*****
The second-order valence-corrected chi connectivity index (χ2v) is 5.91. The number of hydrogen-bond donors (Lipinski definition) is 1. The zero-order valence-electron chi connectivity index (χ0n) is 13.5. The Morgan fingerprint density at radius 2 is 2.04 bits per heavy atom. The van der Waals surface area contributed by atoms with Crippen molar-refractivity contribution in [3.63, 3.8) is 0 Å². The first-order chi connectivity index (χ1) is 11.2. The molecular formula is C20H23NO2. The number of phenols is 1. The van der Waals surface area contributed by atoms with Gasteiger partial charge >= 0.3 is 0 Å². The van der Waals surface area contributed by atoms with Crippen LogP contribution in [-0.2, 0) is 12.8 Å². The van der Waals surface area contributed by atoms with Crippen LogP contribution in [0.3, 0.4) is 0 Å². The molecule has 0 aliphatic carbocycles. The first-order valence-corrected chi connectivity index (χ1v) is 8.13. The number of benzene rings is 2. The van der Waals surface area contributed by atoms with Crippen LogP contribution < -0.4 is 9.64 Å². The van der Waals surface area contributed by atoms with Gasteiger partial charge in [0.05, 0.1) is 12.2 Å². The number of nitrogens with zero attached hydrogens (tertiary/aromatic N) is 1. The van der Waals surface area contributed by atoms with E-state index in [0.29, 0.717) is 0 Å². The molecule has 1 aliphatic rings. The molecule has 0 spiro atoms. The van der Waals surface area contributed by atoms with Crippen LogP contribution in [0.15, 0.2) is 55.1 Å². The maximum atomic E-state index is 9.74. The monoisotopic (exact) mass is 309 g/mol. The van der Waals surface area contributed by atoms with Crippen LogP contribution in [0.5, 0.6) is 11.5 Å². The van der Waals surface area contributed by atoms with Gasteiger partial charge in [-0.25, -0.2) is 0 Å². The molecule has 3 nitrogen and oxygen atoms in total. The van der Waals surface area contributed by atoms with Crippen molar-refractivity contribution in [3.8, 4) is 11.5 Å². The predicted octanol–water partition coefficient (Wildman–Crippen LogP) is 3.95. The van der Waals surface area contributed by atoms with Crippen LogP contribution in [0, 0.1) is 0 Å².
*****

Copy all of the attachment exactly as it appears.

The second-order valence-corrected chi connectivity index (χ2v) is 5.91. The number of hydrogen-bond donors (Lipinski definition) is 1. The zero-order valence-electron chi connectivity index (χ0n) is 13.5. The Morgan fingerprint density at radius 2 is 2.04 bits per heavy atom. The van der Waals surface area contributed by atoms with Crippen molar-refractivity contribution in [3.63, 3.8) is 0 Å². The first-order chi connectivity index (χ1) is 11.2. The molecular formula is C20H23NO2. The number of phenols is 1. The van der Waals surface area contributed by atoms with Gasteiger partial charge >= 0.3 is 0 Å². The van der Waals surface area contributed by atoms with Crippen LogP contribution in [-0.2, 0) is 12.8 Å². The van der Waals surface area contributed by atoms with Crippen LogP contribution in [0.3, 0.4) is 0 Å². The molecule has 0 aliphatic carbocycles. The first-order valence-corrected chi connectivity index (χ1v) is 8.13. The number of benzene rings is 2. The van der Waals surface area contributed by atoms with Crippen LogP contribution < -0.4 is 9.64 Å². The van der Waals surface area contributed by atoms with Gasteiger partial charge in [0.05, 0.1) is 12.2 Å². The number of nitrogens with zero attached hydrogens (tertiary/aromatic N) is 1. The van der Waals surface area contributed by atoms with E-state index in [0.29, 0.717) is 0 Å². The molecule has 1 aliphatic rings. The molecule has 0 spiro atoms. The van der Waals surface area contributed by atoms with Crippen LogP contribution in [0.15, 0.2) is 55.1 Å². The maximum atomic E-state index is 9.74. The monoisotopic (exact) mass is 309 g/mol. The van der Waals surface area contributed by atoms with Crippen LogP contribution in [0.5, 0.6) is 11.5 Å². The van der Waals surface area contributed by atoms with Gasteiger partial charge in [-0.25, -0.2) is 0 Å². The molecule has 3 nitrogen and oxygen atoms in total. The van der Waals surface area contributed by atoms with Crippen molar-refractivity contribution in [3.8, 4) is 11.5 Å². The predicted octanol–water partition coefficient (Wildman–Crippen LogP) is 3.95. The van der Waals surface area contributed by atoms with Crippen LogP contribution in [0, 0.1) is 0 Å².